It's impossible for anyone to see what ancient Rome looked like in all of its splendor, since we've failed to invent a time machine. But the above video, which shows a 3D rendering of Rome in 320 AD, is about as close as we can get.
The video was created by Rome Reborn, an academic research project whose central mission is to create a full model of Rome at its greatest heights, working in conjunction with the Khan Academy and Smarthistory. The goal is to take historical depictions of the city and create a true-to-life model of every period of Roman development, ranging from 1000 BC to 552 AD. This isn't just a cool pastime; it's useful for everyone from historians to filmmakers looking to capture what the city actually looked like.
In the video, Indiana University professor Bernard Frischer (who leads the Rome Reborn project) explains that they chose to use 320 AD for this visualization because it was "the peak of Rome's urban development." Ten years later, the emperor, Constantine, moved the capital to Constantinople (present-day Istanbul), and the city of Rome began to decline. (The Roman Empire itself went on to survive, in various forms, until roughly 476.)
The most striking part of the video is the sheer scope and beauty of the city.
But there are a few interesting factual tidbits, that stuck out from the video, too:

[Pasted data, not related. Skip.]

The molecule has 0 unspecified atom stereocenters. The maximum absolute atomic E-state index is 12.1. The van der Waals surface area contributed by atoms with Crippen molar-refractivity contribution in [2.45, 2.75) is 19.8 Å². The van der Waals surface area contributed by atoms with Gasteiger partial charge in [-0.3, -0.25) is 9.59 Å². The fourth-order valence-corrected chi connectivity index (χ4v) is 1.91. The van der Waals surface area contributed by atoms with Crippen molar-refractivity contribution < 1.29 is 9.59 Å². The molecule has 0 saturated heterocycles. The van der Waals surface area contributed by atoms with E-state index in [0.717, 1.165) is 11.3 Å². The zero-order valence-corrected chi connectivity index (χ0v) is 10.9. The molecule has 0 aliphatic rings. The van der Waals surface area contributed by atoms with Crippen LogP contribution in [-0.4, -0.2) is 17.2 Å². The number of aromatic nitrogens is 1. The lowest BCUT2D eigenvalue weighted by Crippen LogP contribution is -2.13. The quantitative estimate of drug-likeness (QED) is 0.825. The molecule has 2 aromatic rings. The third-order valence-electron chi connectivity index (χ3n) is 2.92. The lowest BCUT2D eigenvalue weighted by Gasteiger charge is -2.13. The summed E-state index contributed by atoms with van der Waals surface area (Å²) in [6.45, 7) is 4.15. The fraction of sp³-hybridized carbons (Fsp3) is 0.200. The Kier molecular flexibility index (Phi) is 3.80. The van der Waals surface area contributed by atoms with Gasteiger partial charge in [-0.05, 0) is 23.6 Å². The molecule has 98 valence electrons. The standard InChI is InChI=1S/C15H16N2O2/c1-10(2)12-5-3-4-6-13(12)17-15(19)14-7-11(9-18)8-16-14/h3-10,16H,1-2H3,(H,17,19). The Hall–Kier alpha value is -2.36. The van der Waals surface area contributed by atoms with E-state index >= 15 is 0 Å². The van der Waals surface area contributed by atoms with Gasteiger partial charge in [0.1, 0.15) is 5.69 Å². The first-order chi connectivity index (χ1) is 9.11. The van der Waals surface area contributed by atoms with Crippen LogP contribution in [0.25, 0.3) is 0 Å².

- At this point, Rome had somewhere between 1 million and 2 million residents. For perspective, 2 million residents would make Rome bigger than every American city today except for New York, LA, Chicago, and Houston. And this was 1700 years ago!
- Interestingly, Rome itself isn't built near potable water. According to Frischer, the Romans managed to support a modern-size metropolis using an absolutely massive system of aqueducts — literally "roads for water" that brought in clean stuff from nearby mountains and rivers. The video gives you a great sense of just how huge those aqueducts had to be.
- The video shows the Colosseum as it would have looked at its full size, which is truly colossal. We also learn that the Colosseum wasn't what Romans called it (that name dates to later, in the Middle Ages). It was actually called the Flavian Amphitheater, built by the Emperor Vespasian in a bid to gain popularity after his mad predecessor, Nero, allowed huge portions of the city to burn down.
There's lots of other interesting stuff, including a fascinating discussion of how the Romans thought about architecture and beauty.
Be sure to watch the whole thing, and thanks to Realm of History's Dattatreya Mandal for flagging it.